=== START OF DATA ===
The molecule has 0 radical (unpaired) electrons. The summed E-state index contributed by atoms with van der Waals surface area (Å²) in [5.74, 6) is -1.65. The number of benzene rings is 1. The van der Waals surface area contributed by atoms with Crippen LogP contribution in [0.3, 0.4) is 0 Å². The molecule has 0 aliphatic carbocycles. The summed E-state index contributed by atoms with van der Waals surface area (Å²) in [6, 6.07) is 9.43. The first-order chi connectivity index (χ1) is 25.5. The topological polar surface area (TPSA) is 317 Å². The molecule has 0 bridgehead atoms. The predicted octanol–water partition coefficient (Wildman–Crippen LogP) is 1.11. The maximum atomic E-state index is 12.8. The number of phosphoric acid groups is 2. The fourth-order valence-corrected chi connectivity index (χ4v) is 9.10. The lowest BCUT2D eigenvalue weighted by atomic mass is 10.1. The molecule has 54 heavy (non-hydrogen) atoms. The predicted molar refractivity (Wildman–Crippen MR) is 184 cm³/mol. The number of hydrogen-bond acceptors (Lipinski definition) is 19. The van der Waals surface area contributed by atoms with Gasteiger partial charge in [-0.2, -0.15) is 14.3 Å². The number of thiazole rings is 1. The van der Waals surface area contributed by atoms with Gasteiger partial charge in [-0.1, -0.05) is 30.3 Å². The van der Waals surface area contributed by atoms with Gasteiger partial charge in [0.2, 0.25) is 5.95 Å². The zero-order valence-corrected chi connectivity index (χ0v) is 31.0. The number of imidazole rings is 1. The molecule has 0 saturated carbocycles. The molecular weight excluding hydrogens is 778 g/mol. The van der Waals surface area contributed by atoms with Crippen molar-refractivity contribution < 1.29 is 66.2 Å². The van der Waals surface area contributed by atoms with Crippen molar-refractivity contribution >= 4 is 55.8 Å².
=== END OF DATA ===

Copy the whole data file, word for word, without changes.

The molecule has 0 radical (unpaired) electrons. The summed E-state index contributed by atoms with van der Waals surface area (Å²) in [5.74, 6) is -1.65. The number of benzene rings is 1. The van der Waals surface area contributed by atoms with Crippen LogP contribution in [0.3, 0.4) is 0 Å². The molecule has 0 aliphatic carbocycles. The summed E-state index contributed by atoms with van der Waals surface area (Å²) in [6, 6.07) is 9.43. The first-order chi connectivity index (χ1) is 25.5. The topological polar surface area (TPSA) is 317 Å². The molecule has 0 bridgehead atoms. The predicted octanol–water partition coefficient (Wildman–Crippen LogP) is 1.11. The maximum atomic E-state index is 12.8. The number of phosphoric acid groups is 2. The fourth-order valence-corrected chi connectivity index (χ4v) is 9.10. The lowest BCUT2D eigenvalue weighted by atomic mass is 10.1. The molecule has 54 heavy (non-hydrogen) atoms. The predicted molar refractivity (Wildman–Crippen MR) is 184 cm³/mol. The number of hydrogen-bond acceptors (Lipinski definition) is 19. The van der Waals surface area contributed by atoms with Gasteiger partial charge in [-0.2, -0.15) is 14.3 Å². The number of thiazole rings is 1. The van der Waals surface area contributed by atoms with Gasteiger partial charge in [-0.1, -0.05) is 30.3 Å². The van der Waals surface area contributed by atoms with Gasteiger partial charge in [0.2, 0.25) is 5.95 Å². The zero-order valence-corrected chi connectivity index (χ0v) is 31.0. The number of imidazole rings is 1. The molecule has 0 saturated carbocycles. The molecular weight excluding hydrogens is 778 g/mol. The van der Waals surface area contributed by atoms with Crippen molar-refractivity contribution < 1.29 is 66.2 Å². The van der Waals surface area contributed by atoms with Crippen molar-refractivity contribution >= 4 is 55.8 Å².